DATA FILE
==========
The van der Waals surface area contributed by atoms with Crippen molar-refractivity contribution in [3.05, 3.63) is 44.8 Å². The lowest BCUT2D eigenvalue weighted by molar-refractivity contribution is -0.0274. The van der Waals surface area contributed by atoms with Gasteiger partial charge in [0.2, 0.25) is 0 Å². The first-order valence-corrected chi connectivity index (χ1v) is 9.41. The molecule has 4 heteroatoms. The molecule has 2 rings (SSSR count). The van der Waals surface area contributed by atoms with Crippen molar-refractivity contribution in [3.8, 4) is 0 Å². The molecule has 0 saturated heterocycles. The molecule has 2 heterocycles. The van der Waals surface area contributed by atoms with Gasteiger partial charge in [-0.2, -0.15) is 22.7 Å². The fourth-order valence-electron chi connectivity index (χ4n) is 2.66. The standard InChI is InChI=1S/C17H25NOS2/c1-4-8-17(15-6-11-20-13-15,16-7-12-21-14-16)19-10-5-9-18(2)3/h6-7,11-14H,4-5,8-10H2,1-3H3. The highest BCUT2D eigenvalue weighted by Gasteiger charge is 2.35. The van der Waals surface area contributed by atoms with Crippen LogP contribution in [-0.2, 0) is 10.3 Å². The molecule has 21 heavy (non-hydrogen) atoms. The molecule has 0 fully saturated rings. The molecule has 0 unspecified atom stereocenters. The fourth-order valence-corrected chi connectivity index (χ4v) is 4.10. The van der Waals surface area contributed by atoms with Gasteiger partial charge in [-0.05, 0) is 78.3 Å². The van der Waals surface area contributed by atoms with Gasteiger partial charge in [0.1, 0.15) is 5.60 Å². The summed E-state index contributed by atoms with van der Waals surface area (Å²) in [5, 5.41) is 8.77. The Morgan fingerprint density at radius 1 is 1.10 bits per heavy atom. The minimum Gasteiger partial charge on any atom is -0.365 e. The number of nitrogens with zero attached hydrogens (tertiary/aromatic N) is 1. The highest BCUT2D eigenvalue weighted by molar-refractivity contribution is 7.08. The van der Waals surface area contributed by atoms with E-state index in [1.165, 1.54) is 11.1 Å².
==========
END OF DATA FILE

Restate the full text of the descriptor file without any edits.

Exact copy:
The van der Waals surface area contributed by atoms with Crippen molar-refractivity contribution in [3.05, 3.63) is 44.8 Å². The lowest BCUT2D eigenvalue weighted by molar-refractivity contribution is -0.0274. The van der Waals surface area contributed by atoms with Gasteiger partial charge in [0.2, 0.25) is 0 Å². The first-order valence-corrected chi connectivity index (χ1v) is 9.41. The molecule has 4 heteroatoms. The molecule has 2 rings (SSSR count). The van der Waals surface area contributed by atoms with Crippen molar-refractivity contribution in [3.8, 4) is 0 Å². The molecule has 0 saturated heterocycles. The molecule has 2 heterocycles. The van der Waals surface area contributed by atoms with Gasteiger partial charge in [-0.2, -0.15) is 22.7 Å². The fourth-order valence-electron chi connectivity index (χ4n) is 2.66. The standard InChI is InChI=1S/C17H25NOS2/c1-4-8-17(15-6-11-20-13-15,16-7-12-21-14-16)19-10-5-9-18(2)3/h6-7,11-14H,4-5,8-10H2,1-3H3. The highest BCUT2D eigenvalue weighted by Gasteiger charge is 2.35. The van der Waals surface area contributed by atoms with Crippen LogP contribution in [-0.2, 0) is 10.3 Å². The molecule has 21 heavy (non-hydrogen) atoms. The molecule has 0 fully saturated rings. The molecule has 0 unspecified atom stereocenters. The fourth-order valence-corrected chi connectivity index (χ4v) is 4.10. The van der Waals surface area contributed by atoms with Gasteiger partial charge in [-0.05, 0) is 78.3 Å². The van der Waals surface area contributed by atoms with Gasteiger partial charge in [0.1, 0.15) is 5.60 Å². The summed E-state index contributed by atoms with van der Waals surface area (Å²) in [5, 5.41) is 8.77. The Morgan fingerprint density at radius 1 is 1.10 bits per heavy atom. The minimum Gasteiger partial charge on any atom is -0.365 e. The number of nitrogens with zero attached hydrogens (tertiary/aromatic N) is 1. The highest BCUT2D eigenvalue weighted by molar-refractivity contribution is 7.08. The van der Waals surface area contributed by atoms with E-state index in [1.165, 1.54) is 11.1 Å².